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Reviewed by:
  • Tolkien through Russian Eyes
  • Timothy P. Wickham-Crowley
Tolkien through Russian Eyes, by Mark T. Hooker . Zurich and Bern, Switzerland: Walking Tree Publishers, 2003. 324 pp. $18.25 (trade paperback) ISBN 3952142476. Cormarë Series no. 5.

Mark Hooker's book might be titled, and only partially in jest, "Everything You Always Wanted to Know about Tolkien's Transformation and Reception in Russia." Each individual reader will have to adjudge whether I should have added the cautionary coda— "but were afraid to ask"—for various Tolkienists will find much here at which they might both marvel and grouse. First the grousing. One can quibble over punctuation-peeves and oddly varied formats in the reference lists. More tellingly, Hooker's otherwise admirable thoroughness has a flip-side to it, a dissertation-project-like quality (and I say this empathetically) in that he seems loath to leave out any of the wealth of detail he has encountered/unearthed/reeled in. Thus some expositions have a mechanical feel, plodding from one principal's conference paper/book chapter to the next, telling us sequentially what each said (e.g., on the subject of "Tolkienism" in Russia). Herein the editors simply failed to take a good manuscript and smooth out such rough edges.

One thing not to grouse about is the sheer effort Hooker invested, indefatigable as he was in digging up many and varied Russian versions of the key Tolkien works and in guiding us through that most difficult terrain: comparing samples of these translations-cum-adaptations both to the real McCoys and to each other. That effort is yet the more impressive since many exemplars began as samizdat, illegal, oft-copied typescript versions passed around during the Soviet era. Thus for all who are students of Tolkien-as-rendered-in-other-languages there are indeed great riches here. [End Page 285]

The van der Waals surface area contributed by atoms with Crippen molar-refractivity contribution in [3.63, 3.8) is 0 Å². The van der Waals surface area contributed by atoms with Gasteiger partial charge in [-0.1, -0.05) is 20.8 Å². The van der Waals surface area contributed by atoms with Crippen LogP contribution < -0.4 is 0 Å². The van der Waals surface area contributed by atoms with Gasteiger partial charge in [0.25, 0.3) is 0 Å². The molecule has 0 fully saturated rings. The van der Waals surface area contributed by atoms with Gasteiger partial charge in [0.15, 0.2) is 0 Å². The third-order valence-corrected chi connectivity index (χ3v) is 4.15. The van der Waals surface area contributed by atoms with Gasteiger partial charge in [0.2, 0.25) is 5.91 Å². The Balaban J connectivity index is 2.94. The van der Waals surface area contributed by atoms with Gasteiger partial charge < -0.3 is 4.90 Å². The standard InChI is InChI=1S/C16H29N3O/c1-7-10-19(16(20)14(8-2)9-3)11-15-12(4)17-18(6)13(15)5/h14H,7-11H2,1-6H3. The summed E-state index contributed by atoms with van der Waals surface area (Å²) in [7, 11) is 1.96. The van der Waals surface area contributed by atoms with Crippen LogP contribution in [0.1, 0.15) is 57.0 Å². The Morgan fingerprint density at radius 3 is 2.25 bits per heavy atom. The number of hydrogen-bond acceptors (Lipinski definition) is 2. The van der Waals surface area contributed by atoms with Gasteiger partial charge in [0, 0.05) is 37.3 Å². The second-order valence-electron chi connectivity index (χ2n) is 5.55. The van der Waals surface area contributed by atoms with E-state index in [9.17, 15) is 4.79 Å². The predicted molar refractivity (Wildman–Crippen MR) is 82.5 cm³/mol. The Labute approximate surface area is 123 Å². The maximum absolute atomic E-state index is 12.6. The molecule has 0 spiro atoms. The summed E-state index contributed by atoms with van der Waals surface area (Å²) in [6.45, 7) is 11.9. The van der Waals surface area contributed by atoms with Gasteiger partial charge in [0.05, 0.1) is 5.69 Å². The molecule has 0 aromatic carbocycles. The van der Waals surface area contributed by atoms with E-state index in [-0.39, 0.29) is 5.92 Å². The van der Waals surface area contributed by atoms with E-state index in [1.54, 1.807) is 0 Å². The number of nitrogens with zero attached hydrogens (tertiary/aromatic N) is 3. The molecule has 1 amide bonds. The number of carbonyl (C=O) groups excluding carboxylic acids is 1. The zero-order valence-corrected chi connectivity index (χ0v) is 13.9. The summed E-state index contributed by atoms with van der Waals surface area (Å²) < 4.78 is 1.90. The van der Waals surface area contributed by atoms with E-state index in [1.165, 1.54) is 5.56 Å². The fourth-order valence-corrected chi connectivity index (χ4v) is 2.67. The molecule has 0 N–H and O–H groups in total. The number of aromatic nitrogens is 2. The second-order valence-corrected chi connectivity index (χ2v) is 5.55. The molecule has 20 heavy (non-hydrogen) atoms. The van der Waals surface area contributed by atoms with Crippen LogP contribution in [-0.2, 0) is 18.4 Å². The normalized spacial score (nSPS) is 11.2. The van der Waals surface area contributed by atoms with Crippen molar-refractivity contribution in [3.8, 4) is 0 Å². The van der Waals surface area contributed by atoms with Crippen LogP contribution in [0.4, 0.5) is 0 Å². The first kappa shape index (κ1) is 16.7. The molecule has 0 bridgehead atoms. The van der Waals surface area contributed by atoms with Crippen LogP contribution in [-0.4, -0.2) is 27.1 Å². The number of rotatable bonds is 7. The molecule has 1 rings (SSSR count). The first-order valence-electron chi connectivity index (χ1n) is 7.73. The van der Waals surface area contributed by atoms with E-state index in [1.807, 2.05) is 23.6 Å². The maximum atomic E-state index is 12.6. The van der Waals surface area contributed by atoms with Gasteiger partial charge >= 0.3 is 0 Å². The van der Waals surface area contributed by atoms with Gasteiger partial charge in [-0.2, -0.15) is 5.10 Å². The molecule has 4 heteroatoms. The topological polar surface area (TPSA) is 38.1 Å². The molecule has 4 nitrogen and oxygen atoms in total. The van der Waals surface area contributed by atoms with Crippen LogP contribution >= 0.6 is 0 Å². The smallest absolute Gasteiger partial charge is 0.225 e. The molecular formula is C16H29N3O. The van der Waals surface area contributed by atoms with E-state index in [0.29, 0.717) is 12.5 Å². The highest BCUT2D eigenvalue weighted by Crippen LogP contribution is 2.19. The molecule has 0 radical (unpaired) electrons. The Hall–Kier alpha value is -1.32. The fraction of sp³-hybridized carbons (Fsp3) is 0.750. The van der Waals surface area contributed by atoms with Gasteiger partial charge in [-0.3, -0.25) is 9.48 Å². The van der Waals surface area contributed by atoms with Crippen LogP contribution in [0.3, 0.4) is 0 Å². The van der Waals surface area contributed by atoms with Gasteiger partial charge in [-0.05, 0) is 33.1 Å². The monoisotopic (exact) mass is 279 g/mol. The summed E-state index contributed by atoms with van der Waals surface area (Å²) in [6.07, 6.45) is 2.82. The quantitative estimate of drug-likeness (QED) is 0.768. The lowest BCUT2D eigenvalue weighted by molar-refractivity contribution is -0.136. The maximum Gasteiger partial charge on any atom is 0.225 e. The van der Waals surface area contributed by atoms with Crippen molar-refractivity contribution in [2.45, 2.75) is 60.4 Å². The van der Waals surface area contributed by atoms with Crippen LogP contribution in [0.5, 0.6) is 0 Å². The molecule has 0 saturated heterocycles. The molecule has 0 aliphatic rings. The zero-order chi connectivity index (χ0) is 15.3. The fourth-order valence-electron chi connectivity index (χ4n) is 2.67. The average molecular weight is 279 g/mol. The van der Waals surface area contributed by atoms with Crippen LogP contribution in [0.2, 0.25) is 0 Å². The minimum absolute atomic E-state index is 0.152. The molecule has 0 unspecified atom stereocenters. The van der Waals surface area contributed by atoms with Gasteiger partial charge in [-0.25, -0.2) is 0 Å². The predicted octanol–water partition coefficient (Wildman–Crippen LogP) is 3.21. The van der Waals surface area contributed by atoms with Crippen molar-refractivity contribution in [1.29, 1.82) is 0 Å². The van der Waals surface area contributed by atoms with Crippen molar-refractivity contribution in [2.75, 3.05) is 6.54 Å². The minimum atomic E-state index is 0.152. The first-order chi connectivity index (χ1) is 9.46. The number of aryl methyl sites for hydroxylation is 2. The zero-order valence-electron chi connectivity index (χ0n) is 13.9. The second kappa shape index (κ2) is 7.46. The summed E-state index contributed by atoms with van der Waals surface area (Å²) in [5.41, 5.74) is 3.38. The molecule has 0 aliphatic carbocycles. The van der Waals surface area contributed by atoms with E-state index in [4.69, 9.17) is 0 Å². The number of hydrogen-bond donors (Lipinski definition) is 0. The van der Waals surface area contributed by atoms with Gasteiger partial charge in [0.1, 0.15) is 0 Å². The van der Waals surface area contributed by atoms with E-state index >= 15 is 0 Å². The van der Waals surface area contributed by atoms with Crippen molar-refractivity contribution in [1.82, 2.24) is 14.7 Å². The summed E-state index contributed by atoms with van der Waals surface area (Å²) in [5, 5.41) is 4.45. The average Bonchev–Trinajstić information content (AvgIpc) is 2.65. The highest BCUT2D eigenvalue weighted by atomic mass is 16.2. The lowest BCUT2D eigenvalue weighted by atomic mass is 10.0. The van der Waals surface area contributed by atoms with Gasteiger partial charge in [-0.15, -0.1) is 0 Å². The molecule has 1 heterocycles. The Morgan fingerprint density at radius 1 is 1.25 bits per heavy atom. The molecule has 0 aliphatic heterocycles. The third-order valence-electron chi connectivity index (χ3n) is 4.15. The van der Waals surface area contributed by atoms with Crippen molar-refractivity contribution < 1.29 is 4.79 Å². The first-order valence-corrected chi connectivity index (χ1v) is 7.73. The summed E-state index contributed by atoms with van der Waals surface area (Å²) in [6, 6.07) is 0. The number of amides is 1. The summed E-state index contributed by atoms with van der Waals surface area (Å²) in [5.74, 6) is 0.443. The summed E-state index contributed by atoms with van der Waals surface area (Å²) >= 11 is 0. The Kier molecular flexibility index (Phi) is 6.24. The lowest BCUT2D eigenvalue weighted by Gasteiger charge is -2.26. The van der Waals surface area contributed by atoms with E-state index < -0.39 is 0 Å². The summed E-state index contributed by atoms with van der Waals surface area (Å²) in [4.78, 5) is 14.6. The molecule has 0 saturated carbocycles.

In my judgement, language and Russian culture are the twin "stars" of Hooker's work, the first fittingly so given Tolkien's own profession that the languages of Middle-earth came first in his project of subcreation, and only later the stories which provided a home in which those languages could take flesh. The core of this book concerns language, and choices in the acts and arts of translation, with over 50 pages devoted to The Hobbit and nearly 100 other pages to lovingly detailed discussions of the Russian translations for a series of 30 words (ranging from place-names to "Púkel-men").

Yet Russian culture gets its due as well. More properly, both specific sections of this book and the background tone of Hooker's discussions suggest something like a collision (sometimes disastrous, less often serendipitous, always interesting) between the final, preferred texts of The Hobbit and of The Lord of the Rings—as Tolkien crafted them and as later put in their best versions by Douglas Anderson and other scholars—and the counterparts produced in Russia both during and after the Soviet era. For a naif like myself, who might think translation the act of finding the best Russian words to render a simple descriptive passage, or even basic English words like "feet" (viz: 52-53) this was an ice-water immersion in another reality. The sheer level of textual bastardization, bowdlerization, and unnecessary and mind-boggling deletions and insertions is impressive (and I can't bring myself, as Hooker does, to use the beauty-bearing term "embellishments" to describe those changes). To see those alterations for even a few selected passages shows us that many Russian translators clearly felt authorized to (a) do Tolkien better than he did himself, (b) alter him to fit with their perceptions of a Russian cultural audience, (c) remove elements that might attract the attention of censors or censurers, or (d) some combination of those elements. One representative example can be found when Hooker discusses "The Temptation of Knowledge and Power," where he deals in interesting ways with textual-variations in matters as varied as machinery, dwarves and rings, and Saruman's offer to share power with Gandalf. Beyond such comparatively "minor" amendments to Tolkien's writings, we also encounter the distinctive literary turn and intellectual following known as Niennism, named after...